American College of Physicians: Internal Medicine — Doctors for Adults ®


The MKSAP Challenge

From the April ACP Observer, copyright 2004 by the American College of Physicians.

Clinical scenario

A 56-year-old postmenopausal woman is brought to the emergency department by ambulance because of the onset of severe substernal burning pain and progressive dyspnea beginning 3 hours ago. She has taken four sublingual nitroglycerin tablets belonging to her husband, and continues to have severe chest pain.

On physical examination, her respiration rate is 30/min, her pulse rate is 108/min, her blood pressure is 80/60 mm Hg, and her oxygen saturation is 90% on an oxygen face mask. She appears anxious. Her jugular venous pressure is 15 mm Hg. She has inspiratory crackles three-quarters up both lung fields. She has an S3 gallop with no murmur.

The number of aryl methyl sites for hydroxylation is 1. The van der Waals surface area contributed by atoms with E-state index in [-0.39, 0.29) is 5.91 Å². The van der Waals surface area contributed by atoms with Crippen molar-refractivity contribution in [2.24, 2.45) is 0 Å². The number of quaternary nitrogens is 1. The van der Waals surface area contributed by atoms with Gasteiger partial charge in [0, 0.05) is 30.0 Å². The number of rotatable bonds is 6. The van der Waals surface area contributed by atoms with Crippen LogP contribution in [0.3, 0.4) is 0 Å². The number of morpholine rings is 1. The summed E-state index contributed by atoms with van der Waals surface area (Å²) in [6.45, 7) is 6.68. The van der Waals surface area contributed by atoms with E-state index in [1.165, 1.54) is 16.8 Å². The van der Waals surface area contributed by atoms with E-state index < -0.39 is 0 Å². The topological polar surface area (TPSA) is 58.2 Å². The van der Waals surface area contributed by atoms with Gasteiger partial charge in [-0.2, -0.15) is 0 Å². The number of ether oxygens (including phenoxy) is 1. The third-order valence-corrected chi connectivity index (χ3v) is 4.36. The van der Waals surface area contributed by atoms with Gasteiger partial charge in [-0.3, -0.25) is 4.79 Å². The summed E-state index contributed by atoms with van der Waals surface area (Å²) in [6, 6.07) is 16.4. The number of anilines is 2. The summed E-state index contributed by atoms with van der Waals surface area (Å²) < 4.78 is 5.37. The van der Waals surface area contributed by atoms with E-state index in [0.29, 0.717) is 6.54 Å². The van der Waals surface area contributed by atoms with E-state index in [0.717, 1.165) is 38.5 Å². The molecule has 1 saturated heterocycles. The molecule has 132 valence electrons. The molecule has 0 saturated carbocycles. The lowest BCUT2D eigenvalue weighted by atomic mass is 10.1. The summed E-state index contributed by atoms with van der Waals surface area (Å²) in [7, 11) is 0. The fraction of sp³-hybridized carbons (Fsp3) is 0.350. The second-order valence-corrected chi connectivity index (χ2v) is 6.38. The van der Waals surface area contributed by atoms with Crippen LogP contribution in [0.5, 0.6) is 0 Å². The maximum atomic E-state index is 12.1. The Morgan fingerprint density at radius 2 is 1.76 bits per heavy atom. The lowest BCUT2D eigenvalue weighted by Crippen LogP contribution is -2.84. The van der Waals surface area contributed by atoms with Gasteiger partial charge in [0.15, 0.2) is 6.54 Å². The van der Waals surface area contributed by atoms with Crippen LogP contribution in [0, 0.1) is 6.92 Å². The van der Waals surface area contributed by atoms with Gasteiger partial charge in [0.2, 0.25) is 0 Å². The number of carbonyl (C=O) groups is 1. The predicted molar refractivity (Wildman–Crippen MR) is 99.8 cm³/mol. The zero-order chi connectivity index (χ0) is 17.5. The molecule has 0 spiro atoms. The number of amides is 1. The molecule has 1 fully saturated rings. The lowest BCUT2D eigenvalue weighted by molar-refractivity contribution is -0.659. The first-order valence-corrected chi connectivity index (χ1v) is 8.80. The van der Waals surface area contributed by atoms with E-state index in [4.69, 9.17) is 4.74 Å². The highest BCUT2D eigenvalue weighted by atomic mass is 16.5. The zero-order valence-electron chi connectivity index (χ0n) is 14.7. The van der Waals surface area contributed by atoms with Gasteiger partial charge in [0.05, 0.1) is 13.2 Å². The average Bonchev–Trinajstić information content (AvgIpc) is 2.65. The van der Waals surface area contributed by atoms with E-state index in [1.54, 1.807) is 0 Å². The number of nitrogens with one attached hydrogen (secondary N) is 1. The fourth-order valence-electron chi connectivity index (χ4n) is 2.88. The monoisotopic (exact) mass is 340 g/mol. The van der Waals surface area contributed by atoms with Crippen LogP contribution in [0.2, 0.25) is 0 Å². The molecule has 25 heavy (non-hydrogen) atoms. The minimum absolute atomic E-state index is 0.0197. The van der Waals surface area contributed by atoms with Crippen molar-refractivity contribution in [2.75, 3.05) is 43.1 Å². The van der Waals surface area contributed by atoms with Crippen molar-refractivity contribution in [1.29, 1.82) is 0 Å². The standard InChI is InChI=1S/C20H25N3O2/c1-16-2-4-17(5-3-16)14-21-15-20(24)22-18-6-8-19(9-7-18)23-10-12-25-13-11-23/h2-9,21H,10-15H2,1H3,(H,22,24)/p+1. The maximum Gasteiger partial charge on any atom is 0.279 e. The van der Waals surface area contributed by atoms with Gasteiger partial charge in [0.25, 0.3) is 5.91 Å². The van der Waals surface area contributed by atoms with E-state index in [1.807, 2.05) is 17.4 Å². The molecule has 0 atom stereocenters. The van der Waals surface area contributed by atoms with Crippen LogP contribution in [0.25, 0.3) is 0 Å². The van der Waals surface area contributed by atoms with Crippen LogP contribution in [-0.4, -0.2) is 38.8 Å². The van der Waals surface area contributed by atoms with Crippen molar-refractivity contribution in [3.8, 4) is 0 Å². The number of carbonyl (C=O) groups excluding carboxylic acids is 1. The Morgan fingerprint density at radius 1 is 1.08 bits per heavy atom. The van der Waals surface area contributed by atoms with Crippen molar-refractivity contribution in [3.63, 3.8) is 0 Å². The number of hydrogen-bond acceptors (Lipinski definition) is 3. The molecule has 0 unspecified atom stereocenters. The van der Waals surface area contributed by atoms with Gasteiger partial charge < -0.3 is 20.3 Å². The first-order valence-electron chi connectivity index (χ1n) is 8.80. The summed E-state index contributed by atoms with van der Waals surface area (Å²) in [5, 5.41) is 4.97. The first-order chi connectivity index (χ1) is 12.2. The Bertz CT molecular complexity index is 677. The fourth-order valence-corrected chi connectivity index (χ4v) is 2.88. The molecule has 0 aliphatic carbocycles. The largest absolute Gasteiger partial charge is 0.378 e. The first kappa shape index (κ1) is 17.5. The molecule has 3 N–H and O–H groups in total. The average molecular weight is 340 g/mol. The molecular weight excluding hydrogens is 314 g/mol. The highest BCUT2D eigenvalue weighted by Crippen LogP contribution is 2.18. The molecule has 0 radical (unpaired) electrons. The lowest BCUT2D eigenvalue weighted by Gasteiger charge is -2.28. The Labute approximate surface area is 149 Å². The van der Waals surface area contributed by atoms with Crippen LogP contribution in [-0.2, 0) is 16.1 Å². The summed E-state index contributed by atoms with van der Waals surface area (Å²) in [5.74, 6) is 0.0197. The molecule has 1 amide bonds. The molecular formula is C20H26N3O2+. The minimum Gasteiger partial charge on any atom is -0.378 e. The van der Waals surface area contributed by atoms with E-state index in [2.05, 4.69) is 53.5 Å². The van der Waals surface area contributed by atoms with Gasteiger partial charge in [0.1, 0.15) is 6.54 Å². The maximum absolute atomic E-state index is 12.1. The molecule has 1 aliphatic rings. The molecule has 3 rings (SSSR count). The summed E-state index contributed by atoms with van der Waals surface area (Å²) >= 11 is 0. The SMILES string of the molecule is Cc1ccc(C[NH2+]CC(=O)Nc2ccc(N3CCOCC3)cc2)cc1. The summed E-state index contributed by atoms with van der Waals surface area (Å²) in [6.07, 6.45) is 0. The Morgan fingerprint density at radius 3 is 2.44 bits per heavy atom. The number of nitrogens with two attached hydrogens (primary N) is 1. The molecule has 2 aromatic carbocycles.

Her electrocardiogram shows sinus tachycardia with 3-mm ST-segment elevation in leads V2-6. She is given a chewable aspirin and intravenous heparin, and is started on dopamine.

What is the most appropriate management for this patient?

A. Urgent coronary angiography and possible coronary revascularization
B. Immediate thrombolysis
C. Placement of an intra-aortic balloon pump
D. Intravenous nitroglycerin
E. Intravenous beta-blocker



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